That night, he showed up at the right time, and the first thing I did was give him his check.

Zellerbach Hall has these tiers that go from the front row of the orchestra up to the mezzanine, maybe six seats in each row. Halfway up is a fire exit behind a curtain that probably shouldn’t be there.  I asked him if he wouldn’t mind appearing from behind the curtain. I was pleasantly surprised that this disagreeable man actually agreed.

We got him a long cord for his guitar, and I told him the plan. “I’ll go on stage, do my usual introduction (‘Let’s give a big Berkeley welcome to Mr. Chuck Berry’ really drawing out his first name), and the band will start playing. Everyone will be clapping and cheering, but they’ll be expecting you to come out from the wings on the side of the stage. But I want you to wait. After maybe ten seconds when you don’t appear, the cheering will start to quiet down, and just at that point, I want you to step out from behind the curtain. If things go like they’re supposed to, the lighting guy will hit you with a spotlight, and the moment he does, you’re on.”

It worked out perfectly. When people saw that he was ten rows up on the tiers, bathed in light and hitting one of those familiar Chuck Berry chords, the place erupted. It seemed that everyone was on their feet, screaming at the top of their lungs, totally blown away by this iconic figure playing his guitar and gyrating, twisting, spinning, and duck-walking down the steps and onto the stage.

What a showman.

After his performance, I asked him if he’d like to get something to eat, I suppose thinking that he’d finally be in a good mood. We went to Larry Blake’s, a hamburger joint a block from Zellerbach Hall. I don’t remember what I was thinking, but he brought a newspaper and read it the whole time. I don’t think he said a word.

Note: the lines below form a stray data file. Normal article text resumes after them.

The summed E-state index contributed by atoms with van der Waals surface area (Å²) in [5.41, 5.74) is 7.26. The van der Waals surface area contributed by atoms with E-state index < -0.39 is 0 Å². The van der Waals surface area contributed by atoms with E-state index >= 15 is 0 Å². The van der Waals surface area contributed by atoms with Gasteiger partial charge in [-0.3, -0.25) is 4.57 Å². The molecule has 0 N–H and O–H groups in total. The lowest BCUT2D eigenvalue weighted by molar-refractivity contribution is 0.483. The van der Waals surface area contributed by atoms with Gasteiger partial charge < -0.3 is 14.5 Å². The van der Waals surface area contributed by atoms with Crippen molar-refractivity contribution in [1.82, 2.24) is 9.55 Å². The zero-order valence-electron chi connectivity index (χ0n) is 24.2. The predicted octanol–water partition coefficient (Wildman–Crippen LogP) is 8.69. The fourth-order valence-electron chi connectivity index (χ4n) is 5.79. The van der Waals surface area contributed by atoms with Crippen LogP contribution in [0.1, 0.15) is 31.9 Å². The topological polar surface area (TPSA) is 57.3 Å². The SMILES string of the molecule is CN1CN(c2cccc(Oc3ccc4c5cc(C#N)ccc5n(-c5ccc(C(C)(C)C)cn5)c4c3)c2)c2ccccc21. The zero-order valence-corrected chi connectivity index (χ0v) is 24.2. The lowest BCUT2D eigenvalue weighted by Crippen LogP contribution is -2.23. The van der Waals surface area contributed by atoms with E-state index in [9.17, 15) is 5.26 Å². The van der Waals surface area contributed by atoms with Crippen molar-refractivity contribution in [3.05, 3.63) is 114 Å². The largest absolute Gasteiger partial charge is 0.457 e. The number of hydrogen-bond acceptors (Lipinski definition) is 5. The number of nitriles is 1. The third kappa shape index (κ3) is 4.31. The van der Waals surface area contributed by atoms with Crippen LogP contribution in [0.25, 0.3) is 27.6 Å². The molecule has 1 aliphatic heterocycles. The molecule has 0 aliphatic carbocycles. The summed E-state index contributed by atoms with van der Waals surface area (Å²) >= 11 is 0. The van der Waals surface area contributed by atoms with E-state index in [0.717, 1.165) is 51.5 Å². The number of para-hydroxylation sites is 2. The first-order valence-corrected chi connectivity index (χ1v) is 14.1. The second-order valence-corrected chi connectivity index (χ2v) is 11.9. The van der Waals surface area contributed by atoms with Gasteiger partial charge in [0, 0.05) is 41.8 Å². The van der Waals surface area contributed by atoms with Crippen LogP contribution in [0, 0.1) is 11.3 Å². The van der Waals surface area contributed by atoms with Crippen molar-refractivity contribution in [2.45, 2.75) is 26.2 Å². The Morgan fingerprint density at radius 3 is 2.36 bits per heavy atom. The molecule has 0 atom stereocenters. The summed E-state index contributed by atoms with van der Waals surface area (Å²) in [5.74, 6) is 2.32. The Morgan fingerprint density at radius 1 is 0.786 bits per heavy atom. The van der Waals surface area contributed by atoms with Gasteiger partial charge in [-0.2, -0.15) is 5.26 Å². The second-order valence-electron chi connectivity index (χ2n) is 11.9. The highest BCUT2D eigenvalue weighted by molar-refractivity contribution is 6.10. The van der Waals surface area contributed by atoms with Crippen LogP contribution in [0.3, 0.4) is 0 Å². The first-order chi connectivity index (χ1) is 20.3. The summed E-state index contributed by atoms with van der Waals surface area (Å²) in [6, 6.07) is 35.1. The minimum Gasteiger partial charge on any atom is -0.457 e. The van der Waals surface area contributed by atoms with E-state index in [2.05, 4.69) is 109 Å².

What can you say about him?  He wasn’t a pleasant guy to be around, but he wrote some amazing songs, and he put on a great show. Rest in peace, Chuck Berry. You were one of a kind.

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I’m wondering who in this story was a jerk — the man who clearly asked to be paid in advance, or the (admittedly a) kid who ignored the agreement — and carries a grudge this many years later, to the point of gratuitously dragging Berry’s criminal record into the story. And all these years, I’ve missed the “sexual tension” in “School Day.” Maybe it’s from the cook in the lunchroom?
he was the greatest and i can see his concern. by the way you did good to solve the problem
I’ve always liked Joe; never cared much for Chuck.
I’m sorry you didn’t like the article. But carry a grudge all these years? Just the opposite. Producing a show with him was totally fun. I didn’t choose the title, but I approved it, and it’s pretty accurate. Also, I remember that he gave very specific instructions on being paid “before the show” — and he didn’t cover when he was to get paid for his speech. Did that ever occur to you, Mr. Angry Critic? This guy’s comment is why I like to read articles in physical print, so I don’t have to see what every frustrated, wannabe critic thinks about the subject. About this critic, I’m guessing people who know him would have three words to describe him: What a jerk!
You’ve got me, there! Looking back, all that rancor is clearly loving. Not only am I frustrated, I have no ear for irony.
I was reading a biography of Chuck Berry the other day in which a friend of his mentioned that after his second stint in jail (which ended in 63) he was never the same. The new personality he described matches what you described yourself.